In a response in Business Report to importer articles in that publication by Paul Matthew and Fred Hume, FairPlay founder Francois Baird said chicken importers did not want duties to affect the profits they were making from a very lucrative business.
“Unfortunately, in the process they obfuscate, distort the facts and withhold important information.”
Baird listed a number of facts that the importers had not shared.
- Anti-dumping duties are not an “import tax”, nor are they “punitive tariffs” as Matthew and Hume like to pretend. They are also not general tariffs, which would apply to countries or a group of countries.
- Anti-dumping duties are an important remedy in the defence of fair trade and fair competition. Dumping – importing goods at unfairly low prices to grab market share – is predatory trade. It harms local industries and costs local jobs. It contravenes world trade rules, and the World Trade Organisation prescribes anti-dumping duties to counter this harmful and pernicious trade practice.
- Anti-dumping duties are very specific penalties imposed on imports from specified producers in specified countries in order to counter the unfair advantage they would gain from their dumped imports because they are breaking the rules.
- The investigation into dumping by Brazil and the four EU countries was conducted by South Africa’s trade regulator, the International Trade Administration Commission, or Itac. The investigation found that dumping was taking place, and harming South African chicken farmers.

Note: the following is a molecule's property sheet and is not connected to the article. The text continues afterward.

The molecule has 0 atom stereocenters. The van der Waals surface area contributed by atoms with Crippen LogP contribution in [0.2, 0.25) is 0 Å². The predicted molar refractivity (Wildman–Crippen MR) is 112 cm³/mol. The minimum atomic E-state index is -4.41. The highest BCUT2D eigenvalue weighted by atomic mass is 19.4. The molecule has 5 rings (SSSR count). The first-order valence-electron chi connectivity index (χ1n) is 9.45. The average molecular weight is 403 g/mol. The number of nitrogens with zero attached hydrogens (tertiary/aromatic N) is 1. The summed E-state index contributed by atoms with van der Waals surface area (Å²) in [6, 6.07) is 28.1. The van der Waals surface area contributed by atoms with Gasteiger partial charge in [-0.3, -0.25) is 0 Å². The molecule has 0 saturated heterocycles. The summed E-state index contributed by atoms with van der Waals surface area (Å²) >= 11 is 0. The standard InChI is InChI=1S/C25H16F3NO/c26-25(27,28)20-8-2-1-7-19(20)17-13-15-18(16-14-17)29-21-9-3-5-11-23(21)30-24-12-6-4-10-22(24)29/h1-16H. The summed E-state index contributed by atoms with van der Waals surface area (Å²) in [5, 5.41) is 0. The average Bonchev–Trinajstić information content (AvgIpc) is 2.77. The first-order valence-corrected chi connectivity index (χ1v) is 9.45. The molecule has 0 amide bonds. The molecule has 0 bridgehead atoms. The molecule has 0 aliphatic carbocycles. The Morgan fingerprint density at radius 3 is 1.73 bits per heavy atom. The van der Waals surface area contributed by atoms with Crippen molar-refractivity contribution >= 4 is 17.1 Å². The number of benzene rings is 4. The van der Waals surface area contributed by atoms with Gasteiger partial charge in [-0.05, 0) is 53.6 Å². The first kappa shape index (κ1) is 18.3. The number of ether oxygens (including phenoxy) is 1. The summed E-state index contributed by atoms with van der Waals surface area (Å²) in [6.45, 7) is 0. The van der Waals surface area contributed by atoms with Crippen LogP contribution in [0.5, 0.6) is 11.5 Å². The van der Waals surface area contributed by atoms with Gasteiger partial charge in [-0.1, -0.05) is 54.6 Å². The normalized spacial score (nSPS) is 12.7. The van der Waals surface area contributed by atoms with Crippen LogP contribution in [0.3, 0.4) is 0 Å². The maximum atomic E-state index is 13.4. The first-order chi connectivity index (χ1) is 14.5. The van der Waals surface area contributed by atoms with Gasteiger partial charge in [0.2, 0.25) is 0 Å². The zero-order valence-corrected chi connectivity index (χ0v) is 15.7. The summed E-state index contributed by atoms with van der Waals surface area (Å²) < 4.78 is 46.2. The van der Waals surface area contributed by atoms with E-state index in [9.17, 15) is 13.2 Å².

- Itac recommended anti-dumping duties, producer by producer and country by country, depending on the level of dumping, to prevent further harm being done to South African producers and South African jobs.
- Lower duties will apply to the big producers who have put their case to Itac. Duties on Brazilian products could be as low as 3.31%. Irish duties start at 2.49%, with a maximum of 37.52%, not the 158% that Hume claims.
Baird also advised Business Report readers that there would be more exaggerated claims from chicken importers if the new anti-dumping duties came into effect, including forecasts of massive price hikes and international retaliation.
“If duties are imposed, expect shock and horror from chicken importers, and predictions of local and international disaster. Just don’t believe them.
“Most chicken in South African shops is free of import tax and anti-dumping duties. It is called South African chicken,” Baird said.